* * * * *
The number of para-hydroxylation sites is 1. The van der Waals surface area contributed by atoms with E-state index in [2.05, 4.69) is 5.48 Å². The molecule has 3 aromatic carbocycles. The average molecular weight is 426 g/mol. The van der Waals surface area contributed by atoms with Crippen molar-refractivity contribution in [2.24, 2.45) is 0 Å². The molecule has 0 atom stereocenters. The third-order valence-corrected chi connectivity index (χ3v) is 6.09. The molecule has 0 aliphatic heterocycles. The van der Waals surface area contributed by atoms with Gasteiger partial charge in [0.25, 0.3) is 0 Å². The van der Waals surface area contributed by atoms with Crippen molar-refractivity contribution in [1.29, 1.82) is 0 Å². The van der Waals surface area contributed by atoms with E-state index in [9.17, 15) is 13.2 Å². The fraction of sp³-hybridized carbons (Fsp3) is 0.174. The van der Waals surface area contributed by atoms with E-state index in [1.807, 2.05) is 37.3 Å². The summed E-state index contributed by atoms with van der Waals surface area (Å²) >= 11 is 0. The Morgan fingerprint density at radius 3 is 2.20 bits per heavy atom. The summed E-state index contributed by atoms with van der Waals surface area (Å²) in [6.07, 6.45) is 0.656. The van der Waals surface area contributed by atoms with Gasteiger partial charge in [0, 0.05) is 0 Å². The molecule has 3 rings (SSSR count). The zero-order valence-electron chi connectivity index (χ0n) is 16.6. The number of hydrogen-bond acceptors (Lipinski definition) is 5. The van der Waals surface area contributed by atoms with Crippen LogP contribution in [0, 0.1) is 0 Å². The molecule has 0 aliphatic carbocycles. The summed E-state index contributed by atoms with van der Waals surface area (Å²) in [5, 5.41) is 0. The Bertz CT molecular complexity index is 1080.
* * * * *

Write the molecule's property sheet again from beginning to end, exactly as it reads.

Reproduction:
The number of para-hydroxylation sites is 1. The van der Waals surface area contributed by atoms with E-state index in [2.05, 4.69) is 5.48 Å². The molecule has 3 aromatic carbocycles. The average molecular weight is 426 g/mol. The van der Waals surface area contributed by atoms with Crippen molar-refractivity contribution in [2.24, 2.45) is 0 Å². The molecule has 0 atom stereocenters. The third-order valence-corrected chi connectivity index (χ3v) is 6.09. The molecule has 0 aliphatic heterocycles. The van der Waals surface area contributed by atoms with Gasteiger partial charge in [0.25, 0.3) is 0 Å². The van der Waals surface area contributed by atoms with Crippen molar-refractivity contribution in [1.29, 1.82) is 0 Å². The van der Waals surface area contributed by atoms with E-state index in [9.17, 15) is 13.2 Å². The fraction of sp³-hybridized carbons (Fsp3) is 0.174. The van der Waals surface area contributed by atoms with E-state index in [1.807, 2.05) is 37.3 Å². The summed E-state index contributed by atoms with van der Waals surface area (Å²) >= 11 is 0. The Morgan fingerprint density at radius 3 is 2.20 bits per heavy atom. The summed E-state index contributed by atoms with van der Waals surface area (Å²) in [6.07, 6.45) is 0.656. The van der Waals surface area contributed by atoms with Gasteiger partial charge in [0, 0.05) is 0 Å². The molecule has 3 rings (SSSR count). The zero-order valence-electron chi connectivity index (χ0n) is 16.6. The number of hydrogen-bond acceptors (Lipinski definition) is 5. The van der Waals surface area contributed by atoms with Crippen LogP contribution in [0, 0.1) is 0 Å². The molecule has 0 aliphatic carbocycles. The summed E-state index contributed by atoms with van der Waals surface area (Å²) in [5, 5.41) is 0. The Bertz CT molecular complexity index is 1080.